Where do you source your pieces? And what was the most amazing piece you have found and sold?
My first and favourite place is still Portobello Rd on a Friday morning, its just the best and you never know what you will find. We also are fortunate to have people coming to the shop to sell us clothes - we once had the opportunity to buy a number of beautiful 60s and 70s pieces from the late Margot Fonteyn's collection - she had exquisite taste.
I also travel a fair bit with my styling work and so make a point of looking up the flea markets or vintage shops in every city and country I visit - LA is particularly great. When I drive around London, I pull over and run into charity shops - most are pretty depressing these days, filled with second-hand Primark, but there are a few shops which still sometimes have great things. I'm giving away my trade secrets here but The Trinity Hospice shop on Kensington Church Street is my favourite and also the British Red Cross shop in Chlesea is quite exciting. Even if the clothes in these shops aren't super cheap, its always satisfying to know that the money is going to a good cause. I also go to auctions, Kerry Taylor and Chiswick are great. I love the surprise element of Car Boot Sales - my best ever find was an 80s Judy Blame beret which I found at Battersea Car Boot sale for £30. It was just a beret with a bunch of keys and chains and pins sewn on, with no label and it could have easily been mistaken for a bit of scrap but luckily it was just sparkling into my eyeline! I kept it in the Found And Vision archive for a while and eventually agreed to sell it to Jeremy Scott who was then inspired to collaborate with Judy for his AW17 show and recreate the hats for Moschino. Of course sometimes its very hard to let things go, but at the same time its rewarding to see things go to people who really appreciate them and who can give them a new lease of life.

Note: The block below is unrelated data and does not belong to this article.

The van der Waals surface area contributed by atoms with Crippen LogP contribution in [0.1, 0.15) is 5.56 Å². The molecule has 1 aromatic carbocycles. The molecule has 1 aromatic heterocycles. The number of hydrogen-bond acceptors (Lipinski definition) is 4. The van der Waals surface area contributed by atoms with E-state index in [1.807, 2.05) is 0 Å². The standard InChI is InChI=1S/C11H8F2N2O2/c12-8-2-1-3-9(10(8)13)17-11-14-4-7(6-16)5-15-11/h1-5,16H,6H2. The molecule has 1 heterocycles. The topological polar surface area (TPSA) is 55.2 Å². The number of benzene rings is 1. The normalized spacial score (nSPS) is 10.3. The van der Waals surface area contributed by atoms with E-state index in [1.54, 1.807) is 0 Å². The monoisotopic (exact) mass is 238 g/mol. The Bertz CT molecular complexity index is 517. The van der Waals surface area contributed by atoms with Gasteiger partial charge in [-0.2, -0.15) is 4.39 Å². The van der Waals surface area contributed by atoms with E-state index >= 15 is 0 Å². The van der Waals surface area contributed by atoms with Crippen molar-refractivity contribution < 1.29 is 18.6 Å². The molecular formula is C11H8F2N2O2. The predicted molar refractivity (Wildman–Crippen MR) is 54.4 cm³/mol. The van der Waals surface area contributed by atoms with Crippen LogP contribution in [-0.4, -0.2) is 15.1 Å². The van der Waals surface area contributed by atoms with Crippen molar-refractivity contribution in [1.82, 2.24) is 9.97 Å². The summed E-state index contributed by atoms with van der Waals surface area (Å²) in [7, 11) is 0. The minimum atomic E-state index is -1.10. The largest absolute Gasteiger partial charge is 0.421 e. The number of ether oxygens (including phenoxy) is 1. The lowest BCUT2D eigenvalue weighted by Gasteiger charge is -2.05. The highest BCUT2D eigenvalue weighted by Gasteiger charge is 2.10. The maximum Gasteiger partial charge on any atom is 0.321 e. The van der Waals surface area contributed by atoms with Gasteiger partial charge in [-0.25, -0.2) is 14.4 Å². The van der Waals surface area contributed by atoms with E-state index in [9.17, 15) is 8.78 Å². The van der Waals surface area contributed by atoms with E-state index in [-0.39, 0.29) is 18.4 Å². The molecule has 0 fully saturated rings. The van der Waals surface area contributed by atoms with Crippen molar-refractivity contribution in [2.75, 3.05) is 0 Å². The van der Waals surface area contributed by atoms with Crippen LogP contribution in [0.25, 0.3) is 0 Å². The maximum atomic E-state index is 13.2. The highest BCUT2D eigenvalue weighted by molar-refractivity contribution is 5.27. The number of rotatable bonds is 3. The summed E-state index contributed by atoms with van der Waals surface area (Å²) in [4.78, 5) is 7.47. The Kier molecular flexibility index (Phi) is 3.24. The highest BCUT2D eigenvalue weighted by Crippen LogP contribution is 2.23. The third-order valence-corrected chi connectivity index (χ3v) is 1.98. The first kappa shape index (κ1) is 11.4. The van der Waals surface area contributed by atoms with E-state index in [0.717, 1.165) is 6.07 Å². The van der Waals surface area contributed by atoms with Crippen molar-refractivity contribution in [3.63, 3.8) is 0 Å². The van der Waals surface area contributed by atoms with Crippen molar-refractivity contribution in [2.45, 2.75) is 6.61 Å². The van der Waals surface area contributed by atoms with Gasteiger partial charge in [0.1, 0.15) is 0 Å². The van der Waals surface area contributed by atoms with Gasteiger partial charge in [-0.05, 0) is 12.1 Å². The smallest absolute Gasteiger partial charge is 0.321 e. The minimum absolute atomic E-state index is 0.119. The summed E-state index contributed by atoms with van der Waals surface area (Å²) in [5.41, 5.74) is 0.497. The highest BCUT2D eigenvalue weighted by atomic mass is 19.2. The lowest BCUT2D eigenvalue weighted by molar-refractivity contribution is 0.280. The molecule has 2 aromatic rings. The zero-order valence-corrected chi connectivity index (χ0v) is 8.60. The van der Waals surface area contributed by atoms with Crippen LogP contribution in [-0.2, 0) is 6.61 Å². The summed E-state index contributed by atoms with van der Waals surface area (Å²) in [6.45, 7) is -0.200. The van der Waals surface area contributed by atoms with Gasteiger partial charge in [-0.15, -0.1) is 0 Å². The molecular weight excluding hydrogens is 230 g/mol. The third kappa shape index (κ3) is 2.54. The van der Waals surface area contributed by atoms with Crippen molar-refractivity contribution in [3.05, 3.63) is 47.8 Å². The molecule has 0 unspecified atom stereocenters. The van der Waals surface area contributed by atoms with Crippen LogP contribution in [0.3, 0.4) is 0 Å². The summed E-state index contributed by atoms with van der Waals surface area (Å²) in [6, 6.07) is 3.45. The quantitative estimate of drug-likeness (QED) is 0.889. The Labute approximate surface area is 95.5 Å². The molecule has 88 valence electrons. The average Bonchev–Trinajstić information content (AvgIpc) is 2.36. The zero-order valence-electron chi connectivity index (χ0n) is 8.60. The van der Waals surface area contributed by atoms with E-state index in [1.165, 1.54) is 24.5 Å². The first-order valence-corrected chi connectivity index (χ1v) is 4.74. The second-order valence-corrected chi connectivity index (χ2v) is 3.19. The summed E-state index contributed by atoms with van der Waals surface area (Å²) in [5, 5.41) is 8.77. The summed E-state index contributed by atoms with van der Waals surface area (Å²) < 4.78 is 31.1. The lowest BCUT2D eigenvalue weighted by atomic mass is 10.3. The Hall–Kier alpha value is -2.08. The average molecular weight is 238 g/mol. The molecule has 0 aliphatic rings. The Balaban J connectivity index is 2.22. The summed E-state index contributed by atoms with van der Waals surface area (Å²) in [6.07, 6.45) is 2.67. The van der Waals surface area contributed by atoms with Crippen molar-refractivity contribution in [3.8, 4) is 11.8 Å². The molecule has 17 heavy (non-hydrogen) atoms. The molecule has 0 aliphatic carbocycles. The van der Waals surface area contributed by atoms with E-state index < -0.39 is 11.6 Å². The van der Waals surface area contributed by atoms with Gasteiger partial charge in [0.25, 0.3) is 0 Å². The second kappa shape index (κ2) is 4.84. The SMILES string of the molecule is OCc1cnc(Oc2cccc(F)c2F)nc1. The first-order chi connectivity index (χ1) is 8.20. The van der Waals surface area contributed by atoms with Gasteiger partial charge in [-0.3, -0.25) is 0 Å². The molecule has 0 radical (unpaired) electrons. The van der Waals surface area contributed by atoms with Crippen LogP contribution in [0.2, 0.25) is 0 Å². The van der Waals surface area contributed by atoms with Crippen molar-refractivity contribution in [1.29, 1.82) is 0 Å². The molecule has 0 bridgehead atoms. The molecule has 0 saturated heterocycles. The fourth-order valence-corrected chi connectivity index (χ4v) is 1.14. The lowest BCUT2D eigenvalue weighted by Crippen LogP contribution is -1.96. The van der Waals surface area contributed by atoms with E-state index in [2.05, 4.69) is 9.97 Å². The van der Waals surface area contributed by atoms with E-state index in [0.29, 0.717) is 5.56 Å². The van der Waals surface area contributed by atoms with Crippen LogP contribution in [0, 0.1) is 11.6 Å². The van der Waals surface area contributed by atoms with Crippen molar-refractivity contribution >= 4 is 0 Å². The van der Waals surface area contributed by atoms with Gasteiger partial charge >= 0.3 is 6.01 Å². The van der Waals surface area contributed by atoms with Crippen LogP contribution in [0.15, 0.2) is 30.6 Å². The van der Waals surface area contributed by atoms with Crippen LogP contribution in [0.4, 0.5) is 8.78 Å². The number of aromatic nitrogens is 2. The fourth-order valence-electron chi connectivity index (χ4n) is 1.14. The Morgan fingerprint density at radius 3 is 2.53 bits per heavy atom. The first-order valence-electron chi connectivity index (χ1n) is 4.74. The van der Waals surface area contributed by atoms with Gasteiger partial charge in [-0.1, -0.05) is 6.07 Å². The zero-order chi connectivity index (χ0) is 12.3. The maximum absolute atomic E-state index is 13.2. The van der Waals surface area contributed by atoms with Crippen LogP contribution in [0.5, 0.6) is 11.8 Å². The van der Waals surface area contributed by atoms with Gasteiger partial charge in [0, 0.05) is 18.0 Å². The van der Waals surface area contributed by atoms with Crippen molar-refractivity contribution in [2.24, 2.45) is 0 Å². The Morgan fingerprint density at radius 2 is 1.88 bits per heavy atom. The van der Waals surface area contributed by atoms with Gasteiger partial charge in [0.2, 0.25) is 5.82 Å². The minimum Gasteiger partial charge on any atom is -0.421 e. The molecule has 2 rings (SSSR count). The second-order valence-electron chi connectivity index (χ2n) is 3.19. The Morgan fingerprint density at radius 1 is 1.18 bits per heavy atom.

You are also an amazing fashion stylist, working with top photographers, magazines and clients. Do you try and source vintage for this also?
I've always collected vintage, its part of my life and work and I use vintage fashion for editorials and consultancy with designers and for styling celebrities. Vintage pieces allow you to put your own stamp on things rather than just shooting the same looks that every one else is featuring. I also find fashion far more interesting from the perspective of telling stories and creating characters and personalities - and i think vintage clothes have so much history and so much more of an interesting story to tell all of their own.

Given the choice, would you pick vintage over current designs/designers, and why?
I'm still very interested in contemporary designers and selectively buy new designer pieces and I tend to buy new shoes more than vintage. I think the art is to mix vintage with new so that you don't look like you've stepped out of a time warp. If you pick new designer pieces well, and if you always buy quality clothes, they are an investment and will hold their value or gain value as they become vintage in the future. Having said that, my personal favourite clothes are pretty much all vintage.